Jim Karantonis is a traveling insurance salesman offering an unusual product: protection against racial and sexual harassment in the workplace and the legal complications that can result.
The Ellicott City-based consultant and founder of Human Relations & Communications, Inc., sells himself to employers and employees as someone who can help reduce on-the-job bias incidents while forging a healthier and more productive working environment.
And he does it with a method that is both memorable and, at times, confrontational.
Put him in a room of men and women, and the first thing he will say is: "All men are sexist." He'll often prod them into giving examples of words that they find objectionable. "Tell me when I offend you," he'll ask.
The idea, said Mr. Karantonis, a resident of Columbia's Village of Wilde Lake, is trying to break down the wall that keeps people from discussing a problem of which they are painfully aware.
"What surprises me the most is how much people want to talk about these issues and how scared they are to do so," he said. "With their families, yes, they talk. But otherwise, no."
In his work as a consultant on issues of race and sex, Mr. Karantonis has led training sessions for groups as diverse as the Steelworkers of America and the American Association of University Women, the Annapolis Police Department and the U.S. Postal Service.
Last month, he talked with 125 teachers at the National $l Education Association's annual conference in Minneapolis. And for the past three years, he has also served on the Howard County Human Rights Commission.
"He covers all the diversity topics -- sexual, cultural and ethnic. These are serious issues, but he's light, energetic, and he makes them easy to accept," said Tom Gregor, director of employee development at Webcraft Technologies, in Hersham, Pa., who has hired Mr. Karantonis twice and says he will do so again. "People usually get bored after an hour, but with him they want more."
Jan Nyquist, chair of the Howard human rights commission, added, "He brings a wealth of information to our commission."
Mr. Karantonis has more than 20 years of experience in civil rights and communications. He has worked with the U.S. Commission on Civil Rights and for the West Virginia Commission on Civil Rights, and with private industry.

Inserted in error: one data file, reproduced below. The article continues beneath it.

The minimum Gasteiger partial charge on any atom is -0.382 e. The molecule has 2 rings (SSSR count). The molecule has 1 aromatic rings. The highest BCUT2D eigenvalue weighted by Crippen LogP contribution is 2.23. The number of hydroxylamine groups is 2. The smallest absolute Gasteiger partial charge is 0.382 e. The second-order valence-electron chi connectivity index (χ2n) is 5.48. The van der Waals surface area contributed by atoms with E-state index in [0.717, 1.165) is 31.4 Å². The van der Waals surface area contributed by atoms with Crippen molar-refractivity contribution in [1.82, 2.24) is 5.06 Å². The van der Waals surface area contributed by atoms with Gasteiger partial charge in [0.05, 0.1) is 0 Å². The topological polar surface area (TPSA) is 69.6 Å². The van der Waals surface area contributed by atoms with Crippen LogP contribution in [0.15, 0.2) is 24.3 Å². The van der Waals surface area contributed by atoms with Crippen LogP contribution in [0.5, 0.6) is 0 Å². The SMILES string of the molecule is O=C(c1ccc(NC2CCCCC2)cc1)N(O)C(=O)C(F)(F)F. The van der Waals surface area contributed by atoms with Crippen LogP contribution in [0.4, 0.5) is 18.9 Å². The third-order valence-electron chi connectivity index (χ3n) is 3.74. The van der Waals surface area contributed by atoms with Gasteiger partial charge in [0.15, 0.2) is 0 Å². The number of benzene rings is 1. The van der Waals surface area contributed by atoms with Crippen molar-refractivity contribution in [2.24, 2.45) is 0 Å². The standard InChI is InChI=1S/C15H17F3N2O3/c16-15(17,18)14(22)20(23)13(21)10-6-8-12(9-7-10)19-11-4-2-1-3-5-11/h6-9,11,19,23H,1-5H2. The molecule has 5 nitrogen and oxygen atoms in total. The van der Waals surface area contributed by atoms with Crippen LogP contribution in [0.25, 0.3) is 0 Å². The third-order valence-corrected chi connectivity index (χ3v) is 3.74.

All along, he has worked on racial and gender issues in training seminars.
He gave his first seminar in 1974, talking to a Kiwanis Club in West Virginia about racism. In 1979, he was hired to lead a session on sexual harassment for the Army Corps of Engineers.
In his gender and racial relations seminars, Mr. Karantonis' goal is to get co-workers talking to each other about what bothers them. That is not always easy. In March, for example, Mr. Karantonis spoke to a group of construction workers in Minnesota.
"There, I dealt with a group that was 99 percent men," he said. "A lot of these people felt it was going to be punishment."
To spark audience participation, he uses terms that will shock people. It doesn't take much, given the sensitivity of many people to some everyday terms.
Words and their meaning in society are always changing, he said. "Like 'secretary. Some people don't like being called a 'secretary,' but I won't know unless I'm told," he said.
Only when groups of people are communicating with each other do they start to understand what is offensive to their co-workers, he said.
There is a definite market for his services.
In 1994, the U.S. Equal Employment Opportunity Commission received 32,124 complaints about race discrimination on the job and 23,080 about sex discrimination.
Mr. Karantonis warns that seminars such as his -- for which he charges $1,500 a day -- shouldn't be the only attempt by people to confront and overcome their biases.
"Pick up a magazine and look at the advertisements," he said. "That'll tell you what our society says about differences. You almost never see a handicapped person in a perfume ad. And the stereotypes we get from magazines are not the diversity we are always talking about getting to in our society."
If you are white, he suggested, buy several black-oriented magazines at a store and be aware of your reactions under the gaze of the cashier at the checkout counter. Then read the magazines and keep track of your feelings.
"Only then will you be able to understand African-Americans when they are talking to you," he said.
And he urges people to confront family members or friends who make racist or sexist comments.
"It's just the beginning," he said of his training sessions. "This training doesn't happen in a short period of time. It has to be reinforced."